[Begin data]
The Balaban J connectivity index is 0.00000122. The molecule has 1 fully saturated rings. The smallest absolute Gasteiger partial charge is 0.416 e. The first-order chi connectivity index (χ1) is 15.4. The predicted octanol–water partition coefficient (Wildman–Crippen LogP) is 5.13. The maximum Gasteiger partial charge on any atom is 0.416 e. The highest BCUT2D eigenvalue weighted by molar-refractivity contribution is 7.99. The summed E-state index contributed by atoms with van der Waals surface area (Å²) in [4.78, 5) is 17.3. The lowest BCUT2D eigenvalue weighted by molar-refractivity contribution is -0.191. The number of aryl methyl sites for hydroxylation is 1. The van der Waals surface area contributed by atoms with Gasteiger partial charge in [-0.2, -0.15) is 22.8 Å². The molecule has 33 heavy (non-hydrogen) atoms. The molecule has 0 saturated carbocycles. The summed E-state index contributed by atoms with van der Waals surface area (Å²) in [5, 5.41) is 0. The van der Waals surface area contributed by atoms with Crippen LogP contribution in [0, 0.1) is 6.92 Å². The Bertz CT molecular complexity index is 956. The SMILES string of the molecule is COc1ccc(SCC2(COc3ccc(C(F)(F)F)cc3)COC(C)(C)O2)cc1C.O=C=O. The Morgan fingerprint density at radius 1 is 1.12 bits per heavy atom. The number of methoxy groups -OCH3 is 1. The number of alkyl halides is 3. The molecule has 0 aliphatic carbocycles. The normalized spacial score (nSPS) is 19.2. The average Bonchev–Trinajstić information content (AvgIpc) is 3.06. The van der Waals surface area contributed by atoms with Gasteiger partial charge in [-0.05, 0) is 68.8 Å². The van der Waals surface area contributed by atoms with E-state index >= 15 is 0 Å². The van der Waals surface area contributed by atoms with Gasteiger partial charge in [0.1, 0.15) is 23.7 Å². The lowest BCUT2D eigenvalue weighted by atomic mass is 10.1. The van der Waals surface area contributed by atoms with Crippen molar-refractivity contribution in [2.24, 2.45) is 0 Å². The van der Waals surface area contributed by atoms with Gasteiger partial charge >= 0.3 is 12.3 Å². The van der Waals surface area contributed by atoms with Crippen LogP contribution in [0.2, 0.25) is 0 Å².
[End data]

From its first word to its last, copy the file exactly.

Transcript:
The Balaban J connectivity index is 0.00000122. The molecule has 1 fully saturated rings. The smallest absolute Gasteiger partial charge is 0.416 e. The first-order chi connectivity index (χ1) is 15.4. The predicted octanol–water partition coefficient (Wildman–Crippen LogP) is 5.13. The maximum Gasteiger partial charge on any atom is 0.416 e. The highest BCUT2D eigenvalue weighted by molar-refractivity contribution is 7.99. The summed E-state index contributed by atoms with van der Waals surface area (Å²) in [4.78, 5) is 17.3. The lowest BCUT2D eigenvalue weighted by molar-refractivity contribution is -0.191. The number of aryl methyl sites for hydroxylation is 1. The van der Waals surface area contributed by atoms with Gasteiger partial charge in [-0.2, -0.15) is 22.8 Å². The molecule has 33 heavy (non-hydrogen) atoms. The molecule has 0 saturated carbocycles. The summed E-state index contributed by atoms with van der Waals surface area (Å²) in [5, 5.41) is 0. The van der Waals surface area contributed by atoms with Crippen LogP contribution in [0, 0.1) is 6.92 Å². The Bertz CT molecular complexity index is 956. The SMILES string of the molecule is COc1ccc(SCC2(COc3ccc(C(F)(F)F)cc3)COC(C)(C)O2)cc1C.O=C=O. The Morgan fingerprint density at radius 1 is 1.12 bits per heavy atom. The number of methoxy groups -OCH3 is 1. The number of alkyl halides is 3. The molecule has 0 aliphatic carbocycles. The normalized spacial score (nSPS) is 19.2. The average Bonchev–Trinajstić information content (AvgIpc) is 3.06. The van der Waals surface area contributed by atoms with Gasteiger partial charge in [-0.05, 0) is 68.8 Å². The van der Waals surface area contributed by atoms with E-state index >= 15 is 0 Å². The van der Waals surface area contributed by atoms with Gasteiger partial charge in [0.1, 0.15) is 23.7 Å². The lowest BCUT2D eigenvalue weighted by atomic mass is 10.1. The van der Waals surface area contributed by atoms with Crippen molar-refractivity contribution in [2.24, 2.45) is 0 Å². The van der Waals surface area contributed by atoms with Gasteiger partial charge >= 0.3 is 12.3 Å². The van der Waals surface area contributed by atoms with Crippen LogP contribution in [0.2, 0.25) is 0 Å².